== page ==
Barbican Theatre at Plymouth Athenaeum
Reviewed – 15th December 2019
“A perfect Christmas show for those who don’t do panto, Le Navet Bete foregoes festive sentiment, to deliver an uplifting message”
A story of false friends and greedy pirates, Treasure Island may not seem like the obvious choice for a Christmas story, but Le Navet Bete’s new show, written and directed by John Nicholson aims to convert you.
Based on the Robert Louis Stevenson novel, the show blends physical comedy with classic story-telling. In this reboot of the treasure-hunting story, Jim Hawkins (played by Nick Bunt) heads out on a dangerous adventure when former sailor Billy Bones arrives at the family’s inn, the Admiral Benbow, and starts telling him stories about a notorious Captain Flint.
Billy, former first mate to Flint, has inherited his treasure map. During a fight at the inn, Bones unexpectedly dies. On going through the sailor’s belongings, Hawkins finds the map, stitched safe in the lining of a trunk.
A ship and crew are amassed, along with Long John Silver (Al Dunn) as the ship’s cook. With the crew and map, Hawkins sets sail. As their journey begins, Hawkins befriends Silver. Despite growing close to the boy, Silver may not be telling Hawkins the whole truth.
Hawkins not only learns about the world, he works out how to negotiate his way through it. Treasure Island may seem like Boys’ Own territory, but the production’s ideas of loyalty, trust and friendship have the capacity to reach out to everyone.
These ideas also resonate more sharply with us because they seem, at first, to be old-fashioned. We smile at Jim trusting an old rogue – it’s when the boy starts trusting himself, that Stevenson has us. As Hawkins grows in confidence, and begins to outwit those with their eye on the treasure, Le Navet Bete dare us to remain impartial. We’re all Team Hawkins by the interval’s dramatic cliffhanger.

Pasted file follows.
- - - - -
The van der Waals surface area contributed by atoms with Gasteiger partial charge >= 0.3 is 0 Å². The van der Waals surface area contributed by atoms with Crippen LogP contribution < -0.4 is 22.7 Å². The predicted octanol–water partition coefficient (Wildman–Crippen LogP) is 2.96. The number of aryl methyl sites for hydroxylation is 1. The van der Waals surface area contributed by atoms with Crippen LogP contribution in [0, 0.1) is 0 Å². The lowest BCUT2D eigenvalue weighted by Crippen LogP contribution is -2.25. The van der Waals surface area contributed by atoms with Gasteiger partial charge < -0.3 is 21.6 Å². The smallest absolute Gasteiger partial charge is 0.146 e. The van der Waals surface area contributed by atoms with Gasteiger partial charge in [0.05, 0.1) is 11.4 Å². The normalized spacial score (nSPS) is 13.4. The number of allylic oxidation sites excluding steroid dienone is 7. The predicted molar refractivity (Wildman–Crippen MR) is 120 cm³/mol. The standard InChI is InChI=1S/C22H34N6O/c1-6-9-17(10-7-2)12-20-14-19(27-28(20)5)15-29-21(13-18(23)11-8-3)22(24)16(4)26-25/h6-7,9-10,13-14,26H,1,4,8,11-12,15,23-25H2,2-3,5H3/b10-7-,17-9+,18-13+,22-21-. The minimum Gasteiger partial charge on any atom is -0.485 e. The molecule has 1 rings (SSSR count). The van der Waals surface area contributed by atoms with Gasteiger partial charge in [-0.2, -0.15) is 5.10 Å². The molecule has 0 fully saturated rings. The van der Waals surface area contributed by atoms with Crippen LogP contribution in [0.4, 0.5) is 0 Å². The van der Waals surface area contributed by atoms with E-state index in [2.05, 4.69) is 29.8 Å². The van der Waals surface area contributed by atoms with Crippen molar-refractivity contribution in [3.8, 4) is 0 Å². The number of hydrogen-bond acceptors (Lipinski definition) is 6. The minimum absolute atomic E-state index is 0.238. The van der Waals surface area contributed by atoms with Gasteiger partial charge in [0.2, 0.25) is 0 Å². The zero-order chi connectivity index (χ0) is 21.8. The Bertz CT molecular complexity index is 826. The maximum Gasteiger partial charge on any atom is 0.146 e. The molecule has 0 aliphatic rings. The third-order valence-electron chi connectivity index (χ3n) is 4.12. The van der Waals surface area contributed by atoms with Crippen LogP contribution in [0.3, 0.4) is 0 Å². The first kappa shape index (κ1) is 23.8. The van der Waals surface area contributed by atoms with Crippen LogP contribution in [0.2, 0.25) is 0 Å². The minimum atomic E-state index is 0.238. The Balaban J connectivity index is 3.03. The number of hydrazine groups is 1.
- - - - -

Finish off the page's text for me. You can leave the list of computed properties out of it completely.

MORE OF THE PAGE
The show also fills in the gaps around the Jim Hawkins / Long John Silver narrative. The back story – and who else might have a stake in the treasure – is fleshed out in more detail. Le Navet Bete remind us that when it comes to classics, we may not know them as well as we think we do. The production gives Stevenson’s story an edge of apprehension. We are never quite sure what is going to happen next.
Of course, the piece has great fun with Stevenson’s book. There’s some wonderful design elements from Fi Russell and some fitting music from Peter Coyte. Long John Silver’s parrot gets a 21st century rebrand; to redress the gender balance, a seductive mermaid is introduced (Matt Freeman). In ratcheting up the tension, you may leave the show never wanting to eat a fish finger again.
Le Navet Bete’s strength is in finding stories that match their collaborative spirit. With Treasure Island, Dunn, Bunt, Freeman and fourth member of the cast Dan Bianchi have created a version of Stevenson’s novel that not only entertains, it refreshes the narrative for a modern audience. It does equal service to Stevenson and to those who may be coming to the story for the first time. Ideal for children who love an adventure, Treasure Island is a great alternative to the usual pantomime. Pirates instead of genies; mermaids instead of princesses. Dive into another world this Christmas – there’s treasure to be found.
A perfect Christmas show for those who don’t do panto, Le Navet Bete foregoes festive sentiment, to deliver an uplifting message from Stevenson himself. Adventure, however you determine it, proves the real reward.
Reviewed by Helen Tope
Photography by Matt Austin
Barbican Theatre at Plymouth Athenaeum until 5th January
Previously reviewed by Helen: